May 14, 1967
Counties:  Jessamine
F-scale:  F0
Path width:
Path length:
Time:  7:00am
Noted discrepancies:  SPC gives a path length of 1/10 of a mile and a width of 10 yards...NCDC gives nothing for either.

April 23, 1968
Counties:  Jessamine
F-scale:  F2
Deaths:  0
Injuries:  3
Path width:  75 yards
Path length:  3 miles
Time:  5:34pm
Grazulis narrative:  Moved northeast at Nicholasville.  A house was shifted off its foundation.  Many homes had roof damage, and at least one was unroofed.  A barn was picked up and scattered over 60 to 70 acres.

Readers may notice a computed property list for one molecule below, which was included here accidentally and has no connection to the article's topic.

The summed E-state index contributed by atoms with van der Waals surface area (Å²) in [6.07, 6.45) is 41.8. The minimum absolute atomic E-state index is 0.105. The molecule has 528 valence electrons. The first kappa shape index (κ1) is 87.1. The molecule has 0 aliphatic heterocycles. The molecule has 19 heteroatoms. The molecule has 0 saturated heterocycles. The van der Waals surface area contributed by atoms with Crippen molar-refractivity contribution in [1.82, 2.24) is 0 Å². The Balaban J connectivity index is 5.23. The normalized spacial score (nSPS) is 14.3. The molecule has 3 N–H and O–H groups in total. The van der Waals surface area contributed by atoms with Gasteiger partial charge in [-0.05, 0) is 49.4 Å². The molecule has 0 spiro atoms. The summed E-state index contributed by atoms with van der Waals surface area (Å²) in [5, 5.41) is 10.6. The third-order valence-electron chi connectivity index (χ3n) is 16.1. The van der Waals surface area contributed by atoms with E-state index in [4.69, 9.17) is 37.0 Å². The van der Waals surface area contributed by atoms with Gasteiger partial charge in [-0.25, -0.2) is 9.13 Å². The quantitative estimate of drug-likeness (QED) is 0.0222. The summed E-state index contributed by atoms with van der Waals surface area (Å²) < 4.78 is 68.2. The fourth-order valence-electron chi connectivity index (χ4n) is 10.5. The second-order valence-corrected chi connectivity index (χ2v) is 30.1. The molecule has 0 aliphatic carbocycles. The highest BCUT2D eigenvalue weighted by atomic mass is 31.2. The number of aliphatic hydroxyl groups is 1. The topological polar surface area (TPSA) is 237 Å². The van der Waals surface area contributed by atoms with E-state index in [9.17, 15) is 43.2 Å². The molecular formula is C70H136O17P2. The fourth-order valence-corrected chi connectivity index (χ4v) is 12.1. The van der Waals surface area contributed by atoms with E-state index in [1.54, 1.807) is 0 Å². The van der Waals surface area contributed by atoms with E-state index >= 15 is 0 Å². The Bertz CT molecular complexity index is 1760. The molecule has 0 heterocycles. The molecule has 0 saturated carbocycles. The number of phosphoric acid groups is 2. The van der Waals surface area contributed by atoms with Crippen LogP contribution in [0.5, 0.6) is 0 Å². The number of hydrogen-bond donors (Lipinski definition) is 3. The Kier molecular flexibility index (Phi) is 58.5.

Notes: (This information was discovered on an internal Weather Bureau memo from Charles E. Hardy at WSO Lexington)  The violent storm moved from the southwest part of Nicholasville near Shun Pike and reached the center of the city near the police station at Oak and Main. Near Lake Street some trees were felled and some monuments were overturned in Maple Grove Cemetery.   An estimated number of 75 to 100 trees were uprooted or blown over. Some roofs on the southwest side of Nicholasville had the tin rolled or twisted toward the northeast. Several windows were broken in an elementary school, which was in session, and flying glass injured one student on their finger. Damage to houses and other buildings was mainly to roofs and windows of the upper floors. One house had its foundation shifted a few feet, and one roof was completely blown off. Power and telephone lines were downed. A car was overturned on Main Street. Mrs. Bloomfield, whose house was in the path of the storm, stated that she heard a noise like a jet airplane. Another witness, Patrolman Swallows of the police department, said he noticed a short appendage looking like a trail of smoke hanging down from the parent cloud and a noise like a freight train was heard. Mr Hammonds, another policeman on duty at the time of the storm, said that he noticed nothing like a funnel, but he observed a violent rotation apparently about a vertical axis in a black ominous looking cloud assoicated with the storm. Two women were injured by flying glass but the injuries were not serious.